Compartmental Fire Temperature Data from Body and Platform-mounted Sensors in Live Fire-Suppression Exercises

Published: 17 October 2019| Version 3 | DOI: 10.17632/pn7y7sskc7.3
Contributors:
Syed Adnan,
David Garrity,
Daniel Harrison,
Clive Savage

Description

The data comprises of time-stamped temperature values in degrees Celsius recorded during fire-suppression exercises conducted at various UK and US fire-training facilities. The first day of the visit was split into two burn sessions as follows: • The first being a demonstration of gas cooling performed in a “lay-flat” chamber. • The second being a re-qualification exercise performed in the multi-compartment chamber. Day 1 - Session 1: Lay-flat chamber Two TMRDs (#5 & #6) were worn in the torch clips on the breathing apparatus (BA) harnesses by the instructors during their demonstration of the “gas cooling” technique for controlling a fire. The fire was lit in the right hand corner of the chamber and as the demonstrations progresses with the fire being allowed to repeatedly develop and then “gas cooling” being deployed the fire progressed to include the fuel in the left hand corner of the chamber. The data logged temperatures show the cycles and the effect of the “gas cooling” technique. Day 1 – Session 2: Multi-compartment chamber Three TMRDs (#5, #7 and #8) were worn in the same position as before by the instructors during the re-qualification exercise (Figure 3). Two other TMRDs were attached to a stand at 1.3m high (#6) and 1.7m high (#9) and the stand was placed in the corner of the burn chamber for the duration of the exercise. The second day was again split into two burn sessions utilising the “Industrial B” building with the firefighting team using standard operating procedures to extinguish the fires. 1.1 Day 2 - Session 1: Top-floor industrial unit B Session 1 was conducted on the upper floor of the building which has a high ceiling where 2 double loadings of fuel were used. Three TMRD units were deployed, one on the helmet and one at chest height on the team fighting the fire and the third on the observer at shoulder height. In this session, 3 TMRDs were used with #B mounted on the helmet of one of the firefighters tackling the burn, #D mounted on the chest of the other firefighter and #C was on the shoulder of the observer. 1.2 Day 2 - Session 2: Lower-floor industrial unit B Session 2 was conducted on the lower floor of the building which has a standard height ceiling where 1 double and 1 single loading of fuel were used. In this session, a total of three TMRD units were deployed, one on the helmet and one at shoulder height on the team fighting the fire and the third on the observer at shoulder height In this session, one double and one single fuel load were utilised and the fire allowed to develop before a firefighting team entered the building and dealt with the fire using their standard operation procedures. The team consisted of two firefighters to tackle the fire and a third to observe and report progress over a radio link where 3 TMRDs were used with #B mounted on the helmet of one of the firefighters tackling the burn, #D mounted on the shoulder of the other firefighter and #C was on the shoulder of the observer.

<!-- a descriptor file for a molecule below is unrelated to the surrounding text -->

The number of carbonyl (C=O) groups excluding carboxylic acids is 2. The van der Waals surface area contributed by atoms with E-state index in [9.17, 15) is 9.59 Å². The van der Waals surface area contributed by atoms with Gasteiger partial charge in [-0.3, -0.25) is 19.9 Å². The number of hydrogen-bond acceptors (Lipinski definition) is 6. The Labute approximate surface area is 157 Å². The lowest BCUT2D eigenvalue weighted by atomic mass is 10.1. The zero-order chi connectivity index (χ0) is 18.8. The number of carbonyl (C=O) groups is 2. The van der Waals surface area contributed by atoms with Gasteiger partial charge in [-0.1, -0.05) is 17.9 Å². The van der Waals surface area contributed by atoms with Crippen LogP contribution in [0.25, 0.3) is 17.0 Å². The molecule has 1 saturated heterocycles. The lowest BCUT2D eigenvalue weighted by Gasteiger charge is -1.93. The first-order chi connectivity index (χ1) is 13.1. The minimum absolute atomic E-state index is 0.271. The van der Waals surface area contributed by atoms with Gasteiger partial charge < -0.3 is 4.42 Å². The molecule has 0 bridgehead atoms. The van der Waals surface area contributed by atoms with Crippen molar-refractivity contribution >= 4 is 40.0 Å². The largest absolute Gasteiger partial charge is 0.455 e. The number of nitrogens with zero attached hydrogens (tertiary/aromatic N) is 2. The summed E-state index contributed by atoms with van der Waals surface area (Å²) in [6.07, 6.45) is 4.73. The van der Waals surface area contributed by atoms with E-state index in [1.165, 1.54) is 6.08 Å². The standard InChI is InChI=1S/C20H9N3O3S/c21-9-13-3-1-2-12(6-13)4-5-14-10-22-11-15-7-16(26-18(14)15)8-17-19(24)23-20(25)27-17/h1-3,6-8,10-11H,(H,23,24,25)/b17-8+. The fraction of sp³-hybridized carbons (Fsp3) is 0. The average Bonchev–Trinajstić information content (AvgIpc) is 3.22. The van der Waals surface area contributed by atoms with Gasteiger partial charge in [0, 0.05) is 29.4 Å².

Files

Steps to reproduce

The data was recorded at a rate of 2Hz. The file naming convention shows "60s" tagging which was only used for development purposes and has no relevance to the actual dataset. The file timestamps are formatted as TMPLOG_YYYYMMDDhhmmss. The zipped files have two columns with the first column representing the timestamps and the other containing the temperature values in degrees Celsius. Any sliding window mechanism can hence be developed by capturing these values in sequence.

Categories

Artificial Neural Networks, Compartment Fire, Fire Detection, Fire Alarm, Convolutional Neural Network, Recurrent Neural Network, Fire

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